Oregon State's game at Berkeley on Saturday night, a 54-24 blowout loss, was one of the most frustrating games in recent times, never mind this season.
And not just because the access/egress and game experience outside of Memorial Stadium is absolutely the worst one in the west, never mind the Pac-12. Or because a cold, late night in Memorial Stadium that was only half full (in a game the Bears were playing for bowl eligibility) when it began, and was a lot less full after half time, wasn't that great of an in-game experience, compared to what a game on what was a warm, sunny afternoon would have been.
It's because the game was not only yet another, but possibly the most glaring yet, reminder of the depth to which the Beavers' program has sunk to.
There were a number of positives that need to be noted.
Paul Lucas running for 70 yards, and the Beavers collectively rushing for over 200 yards. This without either power pounding runner Ryan Nall or Chris Brown, not to mention Seth Collins.
Getting not only points, but 2 touchdowns, the first points of the year against a Power-5 opponent in the 3rd quarter.
Finally getting important production from the tight end position, never mind a touchdown to Noah Togiai, on one of the best run plays of the season, given just how open he was.
Jordan Villamin having the most catches in the game, 7, of any receiver, on a night when the endless array of Cal receivers in the "Bear Raid" were primed and ready.
Oregon State, and Nick Mitchell, also didn't turn the ball over. Not once. As a result, they won the turnover battle.
The Beavers, and Kyle Peko, even blocked a Bear kick.
Gabe Ovgard having a break-out game, with 8 tackles, and a great interception of Jared Goff.
The Beavers also had fewer penalties, and for fewer yards, than the Bears. This has been a serious issue all season, and notable improvement is an equally serious accomplishment/improvement.
And the Oregon State, which had a surprisingly strong road fan contingent, given the ridiculous challenges of attending a game in Berkeley ON TOP OF how the season, also had (for a change) on the road great support from the OSU Marching Band.
All positive things that directly contribute majorly to improved play.
And yet it was not enough. Worse, what should have led to at least a competitive contest, WAS NOT EVEN CLOSE to enough.
California rolled up 760 yards, more than any team has ever piled up on any Oregon State team. EVER.
Goff threw for 6 touchdowns, and the defense, which had been showing some effective halftime adjustments, got absolutely rolled over for 3 long scoring drives in less than 6 ½ minutes coming back from the break.
These were worse results than anything that happened during the worst of the Avezanno and Pettibone eras, times when the school wasn't really even trying to field a competitive football team.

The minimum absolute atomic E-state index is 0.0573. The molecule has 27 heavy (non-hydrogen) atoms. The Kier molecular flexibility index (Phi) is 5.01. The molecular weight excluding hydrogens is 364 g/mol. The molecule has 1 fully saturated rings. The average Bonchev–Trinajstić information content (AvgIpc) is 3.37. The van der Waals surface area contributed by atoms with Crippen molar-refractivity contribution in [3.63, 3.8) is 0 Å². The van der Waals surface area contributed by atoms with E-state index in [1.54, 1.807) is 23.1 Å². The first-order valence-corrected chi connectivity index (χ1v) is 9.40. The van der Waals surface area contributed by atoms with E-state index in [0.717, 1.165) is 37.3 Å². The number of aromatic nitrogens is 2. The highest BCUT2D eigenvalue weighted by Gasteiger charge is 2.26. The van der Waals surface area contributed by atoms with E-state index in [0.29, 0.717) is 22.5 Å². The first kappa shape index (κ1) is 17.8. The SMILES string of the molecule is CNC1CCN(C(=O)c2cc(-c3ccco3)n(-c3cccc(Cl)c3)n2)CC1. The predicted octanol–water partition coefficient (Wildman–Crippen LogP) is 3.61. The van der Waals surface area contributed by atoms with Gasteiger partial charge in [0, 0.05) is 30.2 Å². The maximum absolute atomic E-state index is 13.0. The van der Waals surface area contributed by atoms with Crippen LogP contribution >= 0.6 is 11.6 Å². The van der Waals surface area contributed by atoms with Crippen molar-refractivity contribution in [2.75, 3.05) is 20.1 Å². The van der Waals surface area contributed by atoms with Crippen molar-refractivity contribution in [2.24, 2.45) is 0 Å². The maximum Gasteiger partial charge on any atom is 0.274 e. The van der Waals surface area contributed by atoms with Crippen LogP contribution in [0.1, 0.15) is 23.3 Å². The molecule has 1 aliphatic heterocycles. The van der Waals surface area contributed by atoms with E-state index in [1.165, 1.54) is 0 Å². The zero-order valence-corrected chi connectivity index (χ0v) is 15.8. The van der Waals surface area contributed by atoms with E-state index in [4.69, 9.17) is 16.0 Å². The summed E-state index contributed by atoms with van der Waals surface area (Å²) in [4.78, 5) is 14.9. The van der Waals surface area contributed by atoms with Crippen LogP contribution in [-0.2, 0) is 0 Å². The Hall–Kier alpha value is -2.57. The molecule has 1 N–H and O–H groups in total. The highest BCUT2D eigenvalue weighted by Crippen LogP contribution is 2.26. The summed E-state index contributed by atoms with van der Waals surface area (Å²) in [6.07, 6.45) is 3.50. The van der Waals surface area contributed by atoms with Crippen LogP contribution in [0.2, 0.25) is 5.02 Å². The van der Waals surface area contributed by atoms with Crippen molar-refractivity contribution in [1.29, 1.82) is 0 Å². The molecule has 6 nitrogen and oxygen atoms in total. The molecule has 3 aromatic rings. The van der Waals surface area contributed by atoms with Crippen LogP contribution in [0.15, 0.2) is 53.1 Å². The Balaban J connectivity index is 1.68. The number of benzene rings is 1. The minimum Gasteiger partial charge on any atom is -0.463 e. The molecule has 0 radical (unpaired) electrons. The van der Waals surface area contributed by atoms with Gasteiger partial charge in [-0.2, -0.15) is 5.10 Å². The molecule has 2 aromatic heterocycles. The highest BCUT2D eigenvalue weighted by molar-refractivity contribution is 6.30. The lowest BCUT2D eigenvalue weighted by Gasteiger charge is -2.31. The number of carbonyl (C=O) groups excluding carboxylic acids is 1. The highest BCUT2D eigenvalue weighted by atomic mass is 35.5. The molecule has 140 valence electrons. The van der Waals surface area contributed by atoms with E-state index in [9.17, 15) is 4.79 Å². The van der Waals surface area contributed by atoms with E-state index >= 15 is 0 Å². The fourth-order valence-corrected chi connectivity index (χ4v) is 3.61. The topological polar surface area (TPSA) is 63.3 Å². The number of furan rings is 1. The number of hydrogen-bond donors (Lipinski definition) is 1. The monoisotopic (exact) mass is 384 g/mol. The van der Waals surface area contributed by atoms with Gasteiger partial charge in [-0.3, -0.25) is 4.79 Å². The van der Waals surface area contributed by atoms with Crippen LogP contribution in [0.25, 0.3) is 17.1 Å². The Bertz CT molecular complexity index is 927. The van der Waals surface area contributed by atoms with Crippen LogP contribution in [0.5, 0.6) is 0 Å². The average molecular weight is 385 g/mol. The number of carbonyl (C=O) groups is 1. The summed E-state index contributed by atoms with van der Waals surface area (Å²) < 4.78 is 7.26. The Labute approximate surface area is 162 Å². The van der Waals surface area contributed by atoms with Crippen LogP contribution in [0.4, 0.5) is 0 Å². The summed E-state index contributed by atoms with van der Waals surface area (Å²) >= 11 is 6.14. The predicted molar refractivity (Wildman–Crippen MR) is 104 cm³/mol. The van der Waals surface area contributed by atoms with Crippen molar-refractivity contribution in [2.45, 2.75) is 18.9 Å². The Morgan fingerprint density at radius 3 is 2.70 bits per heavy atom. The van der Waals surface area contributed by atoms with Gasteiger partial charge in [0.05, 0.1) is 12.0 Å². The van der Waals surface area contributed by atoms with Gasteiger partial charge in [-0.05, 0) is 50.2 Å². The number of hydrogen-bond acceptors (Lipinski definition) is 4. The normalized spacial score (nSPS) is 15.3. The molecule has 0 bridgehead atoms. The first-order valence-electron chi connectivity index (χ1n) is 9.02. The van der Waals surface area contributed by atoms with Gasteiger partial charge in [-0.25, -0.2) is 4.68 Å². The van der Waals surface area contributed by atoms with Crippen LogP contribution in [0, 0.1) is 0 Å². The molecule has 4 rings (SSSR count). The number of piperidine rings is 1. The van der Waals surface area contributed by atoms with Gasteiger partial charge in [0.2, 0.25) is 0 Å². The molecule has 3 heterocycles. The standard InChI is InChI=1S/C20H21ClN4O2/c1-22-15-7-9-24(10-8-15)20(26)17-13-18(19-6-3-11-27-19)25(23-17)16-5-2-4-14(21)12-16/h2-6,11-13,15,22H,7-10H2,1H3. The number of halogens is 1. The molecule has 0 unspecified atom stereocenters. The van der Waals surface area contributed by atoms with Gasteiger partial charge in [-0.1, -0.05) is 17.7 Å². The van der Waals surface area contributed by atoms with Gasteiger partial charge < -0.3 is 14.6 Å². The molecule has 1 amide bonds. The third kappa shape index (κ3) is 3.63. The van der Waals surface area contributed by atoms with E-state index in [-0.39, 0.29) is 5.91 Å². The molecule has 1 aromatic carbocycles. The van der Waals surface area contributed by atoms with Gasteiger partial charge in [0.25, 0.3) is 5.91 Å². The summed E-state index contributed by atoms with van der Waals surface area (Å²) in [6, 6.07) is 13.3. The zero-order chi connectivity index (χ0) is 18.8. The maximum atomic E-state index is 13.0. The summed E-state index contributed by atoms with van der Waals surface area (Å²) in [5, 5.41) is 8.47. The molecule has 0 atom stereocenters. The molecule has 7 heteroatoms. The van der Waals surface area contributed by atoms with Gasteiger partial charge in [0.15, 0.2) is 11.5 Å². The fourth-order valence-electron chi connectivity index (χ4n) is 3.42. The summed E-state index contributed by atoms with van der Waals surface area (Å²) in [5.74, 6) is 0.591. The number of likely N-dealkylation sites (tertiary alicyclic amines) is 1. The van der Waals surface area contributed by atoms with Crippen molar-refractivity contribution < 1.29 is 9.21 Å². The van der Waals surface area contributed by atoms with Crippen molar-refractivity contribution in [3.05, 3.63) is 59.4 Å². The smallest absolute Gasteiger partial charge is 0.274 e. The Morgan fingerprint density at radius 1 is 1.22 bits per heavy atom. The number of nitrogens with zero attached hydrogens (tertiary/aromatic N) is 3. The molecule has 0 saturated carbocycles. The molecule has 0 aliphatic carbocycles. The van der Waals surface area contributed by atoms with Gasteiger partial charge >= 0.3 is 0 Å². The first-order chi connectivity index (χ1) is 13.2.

Mike Parker, the voice of the Beavers, and least objective medial member in the world, said it was "Somewhat, on some level, a catastrophic performance."
Documentably the worst defensive performance in well over 100 years is a catastrophic performance on EVERY level.
He went on to say "There might still be a talent gap if there were no injuries."
The talent gap that has to be closed in support of what is actually some pretty good, if hopelessly outnumbered, guys on this team, is massive. Massively massive.
Arguably the most frustrating part of this rebuild is that there are those that continue to say the rebuild won't take 2-3 years for the Beavers to be competitive again under Andersen.
This non-sense only contributes to the problem.
For one thing, if next year absolutely everything goes markedly better than even the wildest of unfoundedly optimistic hopes, it will still be a 2 year deal, since we are almost 1 year through it already.
In reality, no one goes from worst in this competitive conference to the top in 1 year, or even 2. Next year, Andersen's first recruits will mostly be red-shirt freshmen, with sophomores being most of the experienced, battle tested veterans.
Not embarrassing themselves on a regular basis as they have done so this season will be the major step forward that might (assuming continued recruiting actually pans out as hoped) set the stage for getting into the hunt in the middle of the North in year 3.
Actually winning the North, never mind the Conference Championship, is further out than that.
And California was a good reminder of that. Their 3 year rebuild finally got them to a minor bowl. And consider that just up the road at Washington State, it has taken Mike Leach, currently being talked about for Conference Coach of the Year honors (despite the Portland State incident), 4 years to get the Cougs up to minimum standards; cracking the top 25 and making it to a mid-tier bowl. Any shot at the division sailed away when the field goal that would have beat Stanford sail wide back in October.
Oregon State currently has middle of the pack Mt. West talent, or more accurately, depth, at best. It's why each and every injury, illness, or other incident leads to a mismatch some Pac-12 opponent finds a way to maximize.
It's why we are seeing a team playing for a good play, or an occasional good drive, not a good, or sometimes winning, game, like what every other team in the conference is playing for.
It doesn't mean that progress isn't coming, or that there's nothing entertaining about following the Beavers (though maybe not in Berzerkley). But it's also going to continue to be frustrating.